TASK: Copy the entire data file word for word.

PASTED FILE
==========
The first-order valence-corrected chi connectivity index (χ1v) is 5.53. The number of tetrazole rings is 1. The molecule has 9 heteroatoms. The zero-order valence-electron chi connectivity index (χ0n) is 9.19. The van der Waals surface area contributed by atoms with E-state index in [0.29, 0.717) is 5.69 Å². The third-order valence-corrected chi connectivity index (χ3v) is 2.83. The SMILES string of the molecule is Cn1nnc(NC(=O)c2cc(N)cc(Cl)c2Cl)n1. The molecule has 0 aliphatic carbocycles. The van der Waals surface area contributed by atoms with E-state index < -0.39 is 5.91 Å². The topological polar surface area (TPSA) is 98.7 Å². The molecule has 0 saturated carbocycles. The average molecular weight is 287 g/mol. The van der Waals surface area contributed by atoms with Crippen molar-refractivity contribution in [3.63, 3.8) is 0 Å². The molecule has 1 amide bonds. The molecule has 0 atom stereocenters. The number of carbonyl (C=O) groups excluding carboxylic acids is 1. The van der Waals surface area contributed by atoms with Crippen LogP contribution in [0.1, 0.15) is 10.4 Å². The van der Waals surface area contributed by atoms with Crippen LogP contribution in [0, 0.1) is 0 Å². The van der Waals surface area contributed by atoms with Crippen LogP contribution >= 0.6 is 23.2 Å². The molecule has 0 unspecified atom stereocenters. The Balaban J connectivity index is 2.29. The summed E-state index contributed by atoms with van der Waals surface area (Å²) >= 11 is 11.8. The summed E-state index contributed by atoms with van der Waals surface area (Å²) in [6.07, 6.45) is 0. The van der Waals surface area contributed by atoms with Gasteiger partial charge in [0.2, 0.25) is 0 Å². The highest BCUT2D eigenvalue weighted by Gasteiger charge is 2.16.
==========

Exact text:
The first-order valence-corrected chi connectivity index (χ1v) is 5.53. The number of tetrazole rings is 1. The molecule has 9 heteroatoms. The zero-order valence-electron chi connectivity index (χ0n) is 9.19. The van der Waals surface area contributed by atoms with E-state index in [0.29, 0.717) is 5.69 Å². The third-order valence-corrected chi connectivity index (χ3v) is 2.83. The SMILES string of the molecule is Cn1nnc(NC(=O)c2cc(N)cc(Cl)c2Cl)n1. The molecule has 0 aliphatic carbocycles. The van der Waals surface area contributed by atoms with E-state index < -0.39 is 5.91 Å². The topological polar surface area (TPSA) is 98.7 Å². The molecule has 0 saturated carbocycles. The average molecular weight is 287 g/mol. The van der Waals surface area contributed by atoms with Crippen molar-refractivity contribution in [3.63, 3.8) is 0 Å². The molecule has 1 amide bonds. The molecule has 0 atom stereocenters. The number of carbonyl (C=O) groups excluding carboxylic acids is 1. The van der Waals surface area contributed by atoms with Crippen LogP contribution in [0.1, 0.15) is 10.4 Å². The van der Waals surface area contributed by atoms with Crippen LogP contribution in [0, 0.1) is 0 Å². The van der Waals surface area contributed by atoms with Crippen LogP contribution >= 0.6 is 23.2 Å². The molecule has 0 unspecified atom stereocenters. The Balaban J connectivity index is 2.29. The summed E-state index contributed by atoms with van der Waals surface area (Å²) >= 11 is 11.8. The summed E-state index contributed by atoms with van der Waals surface area (Å²) in [6.07, 6.45) is 0. The van der Waals surface area contributed by atoms with Gasteiger partial charge in [0.2, 0.25) is 0 Å². The highest BCUT2D eigenvalue weighted by Gasteiger charge is 2.16.